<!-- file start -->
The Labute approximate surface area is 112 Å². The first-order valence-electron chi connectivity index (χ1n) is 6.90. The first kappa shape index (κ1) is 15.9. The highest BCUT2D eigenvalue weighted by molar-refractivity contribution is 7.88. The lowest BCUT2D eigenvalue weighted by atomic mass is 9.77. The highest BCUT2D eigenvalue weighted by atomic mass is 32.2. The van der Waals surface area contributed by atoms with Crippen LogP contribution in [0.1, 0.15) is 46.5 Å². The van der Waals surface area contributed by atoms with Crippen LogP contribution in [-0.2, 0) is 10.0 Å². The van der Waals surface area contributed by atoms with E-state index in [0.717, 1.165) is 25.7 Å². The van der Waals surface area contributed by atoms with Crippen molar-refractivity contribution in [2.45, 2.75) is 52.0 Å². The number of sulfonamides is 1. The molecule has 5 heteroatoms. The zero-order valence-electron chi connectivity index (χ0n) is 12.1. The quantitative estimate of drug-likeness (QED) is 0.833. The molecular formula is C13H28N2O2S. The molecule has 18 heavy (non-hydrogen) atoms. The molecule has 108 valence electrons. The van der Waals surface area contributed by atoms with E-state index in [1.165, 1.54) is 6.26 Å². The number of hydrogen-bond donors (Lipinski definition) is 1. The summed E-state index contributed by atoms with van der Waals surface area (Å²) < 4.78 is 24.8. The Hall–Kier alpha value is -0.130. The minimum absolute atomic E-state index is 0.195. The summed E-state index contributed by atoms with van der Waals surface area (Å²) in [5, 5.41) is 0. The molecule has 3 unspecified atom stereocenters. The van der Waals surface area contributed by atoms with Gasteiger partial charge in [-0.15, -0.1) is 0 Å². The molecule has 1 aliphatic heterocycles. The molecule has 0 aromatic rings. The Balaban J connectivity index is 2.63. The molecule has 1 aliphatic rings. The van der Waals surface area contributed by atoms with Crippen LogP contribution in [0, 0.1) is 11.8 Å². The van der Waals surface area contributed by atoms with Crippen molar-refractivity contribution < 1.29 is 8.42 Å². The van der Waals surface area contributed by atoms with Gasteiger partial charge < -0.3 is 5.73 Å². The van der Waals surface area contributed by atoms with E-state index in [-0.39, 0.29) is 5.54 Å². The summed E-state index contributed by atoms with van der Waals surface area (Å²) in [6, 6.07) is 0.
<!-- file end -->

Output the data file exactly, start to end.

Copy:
The Labute approximate surface area is 112 Å². The first-order valence-electron chi connectivity index (χ1n) is 6.90. The first kappa shape index (κ1) is 15.9. The highest BCUT2D eigenvalue weighted by molar-refractivity contribution is 7.88. The lowest BCUT2D eigenvalue weighted by atomic mass is 9.77. The highest BCUT2D eigenvalue weighted by atomic mass is 32.2. The van der Waals surface area contributed by atoms with Crippen LogP contribution in [0.1, 0.15) is 46.5 Å². The van der Waals surface area contributed by atoms with Crippen LogP contribution in [-0.2, 0) is 10.0 Å². The van der Waals surface area contributed by atoms with E-state index in [0.717, 1.165) is 25.7 Å². The van der Waals surface area contributed by atoms with Crippen molar-refractivity contribution in [2.45, 2.75) is 52.0 Å². The number of sulfonamides is 1. The molecule has 5 heteroatoms. The zero-order valence-electron chi connectivity index (χ0n) is 12.1. The quantitative estimate of drug-likeness (QED) is 0.833. The molecular formula is C13H28N2O2S. The molecule has 18 heavy (non-hydrogen) atoms. The molecule has 108 valence electrons. The van der Waals surface area contributed by atoms with E-state index in [1.165, 1.54) is 6.26 Å². The number of hydrogen-bond donors (Lipinski definition) is 1. The summed E-state index contributed by atoms with van der Waals surface area (Å²) < 4.78 is 24.8. The Hall–Kier alpha value is -0.130. The minimum absolute atomic E-state index is 0.195. The summed E-state index contributed by atoms with van der Waals surface area (Å²) in [5, 5.41) is 0. The molecule has 3 unspecified atom stereocenters. The van der Waals surface area contributed by atoms with Gasteiger partial charge in [-0.15, -0.1) is 0 Å². The molecule has 1 aliphatic heterocycles. The molecule has 0 aromatic rings. The Balaban J connectivity index is 2.63. The molecule has 1 aliphatic rings. The van der Waals surface area contributed by atoms with Crippen LogP contribution in [0, 0.1) is 11.8 Å². The van der Waals surface area contributed by atoms with Crippen molar-refractivity contribution < 1.29 is 8.42 Å². The van der Waals surface area contributed by atoms with Gasteiger partial charge < -0.3 is 5.73 Å². The van der Waals surface area contributed by atoms with E-state index in [-0.39, 0.29) is 5.54 Å². The summed E-state index contributed by atoms with van der Waals surface area (Å²) in [6, 6.07) is 0.